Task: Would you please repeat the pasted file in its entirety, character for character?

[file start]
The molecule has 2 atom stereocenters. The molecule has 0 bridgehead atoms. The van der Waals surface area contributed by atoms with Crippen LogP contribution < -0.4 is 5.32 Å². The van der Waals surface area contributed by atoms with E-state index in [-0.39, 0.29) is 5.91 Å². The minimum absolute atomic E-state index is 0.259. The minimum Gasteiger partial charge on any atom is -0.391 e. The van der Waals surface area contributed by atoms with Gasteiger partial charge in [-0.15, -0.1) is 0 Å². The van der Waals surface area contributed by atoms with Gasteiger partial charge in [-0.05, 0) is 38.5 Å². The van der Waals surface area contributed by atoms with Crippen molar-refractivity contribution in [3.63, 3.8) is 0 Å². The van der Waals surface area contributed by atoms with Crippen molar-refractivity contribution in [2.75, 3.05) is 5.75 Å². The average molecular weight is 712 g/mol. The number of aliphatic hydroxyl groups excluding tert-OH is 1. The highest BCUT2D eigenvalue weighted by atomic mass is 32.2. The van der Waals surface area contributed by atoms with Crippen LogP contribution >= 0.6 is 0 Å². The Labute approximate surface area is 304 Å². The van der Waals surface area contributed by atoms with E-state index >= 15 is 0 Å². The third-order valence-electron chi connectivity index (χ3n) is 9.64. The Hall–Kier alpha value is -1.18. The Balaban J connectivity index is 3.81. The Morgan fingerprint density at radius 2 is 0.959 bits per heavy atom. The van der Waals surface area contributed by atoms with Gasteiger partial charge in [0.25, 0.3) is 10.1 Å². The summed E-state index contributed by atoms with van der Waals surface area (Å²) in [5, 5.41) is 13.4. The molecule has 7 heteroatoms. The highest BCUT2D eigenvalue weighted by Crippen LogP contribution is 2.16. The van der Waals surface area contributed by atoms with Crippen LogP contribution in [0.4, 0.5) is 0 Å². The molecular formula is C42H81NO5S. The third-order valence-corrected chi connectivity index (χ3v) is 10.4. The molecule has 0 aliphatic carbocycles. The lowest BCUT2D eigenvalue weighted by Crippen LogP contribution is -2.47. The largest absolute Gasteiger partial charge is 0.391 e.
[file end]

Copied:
The molecule has 2 atom stereocenters. The molecule has 0 bridgehead atoms. The van der Waals surface area contributed by atoms with Crippen LogP contribution < -0.4 is 5.32 Å². The van der Waals surface area contributed by atoms with E-state index in [-0.39, 0.29) is 5.91 Å². The minimum absolute atomic E-state index is 0.259. The minimum Gasteiger partial charge on any atom is -0.391 e. The van der Waals surface area contributed by atoms with Gasteiger partial charge in [-0.15, -0.1) is 0 Å². The van der Waals surface area contributed by atoms with Gasteiger partial charge in [-0.05, 0) is 38.5 Å². The van der Waals surface area contributed by atoms with Crippen molar-refractivity contribution in [3.63, 3.8) is 0 Å². The van der Waals surface area contributed by atoms with Crippen molar-refractivity contribution in [2.75, 3.05) is 5.75 Å². The average molecular weight is 712 g/mol. The number of aliphatic hydroxyl groups excluding tert-OH is 1. The highest BCUT2D eigenvalue weighted by atomic mass is 32.2. The van der Waals surface area contributed by atoms with Crippen LogP contribution >= 0.6 is 0 Å². The Labute approximate surface area is 304 Å². The van der Waals surface area contributed by atoms with E-state index >= 15 is 0 Å². The third-order valence-electron chi connectivity index (χ3n) is 9.64. The Hall–Kier alpha value is -1.18. The Balaban J connectivity index is 3.81. The Morgan fingerprint density at radius 2 is 0.959 bits per heavy atom. The van der Waals surface area contributed by atoms with Gasteiger partial charge in [0.25, 0.3) is 10.1 Å². The summed E-state index contributed by atoms with van der Waals surface area (Å²) in [5, 5.41) is 13.4. The molecule has 7 heteroatoms. The highest BCUT2D eigenvalue weighted by Crippen LogP contribution is 2.16. The van der Waals surface area contributed by atoms with Crippen LogP contribution in [0.4, 0.5) is 0 Å². The molecular formula is C42H81NO5S. The third-order valence-corrected chi connectivity index (χ3v) is 10.4. The molecule has 0 aliphatic carbocycles. The lowest BCUT2D eigenvalue weighted by Crippen LogP contribution is -2.47. The largest absolute Gasteiger partial charge is 0.391 e.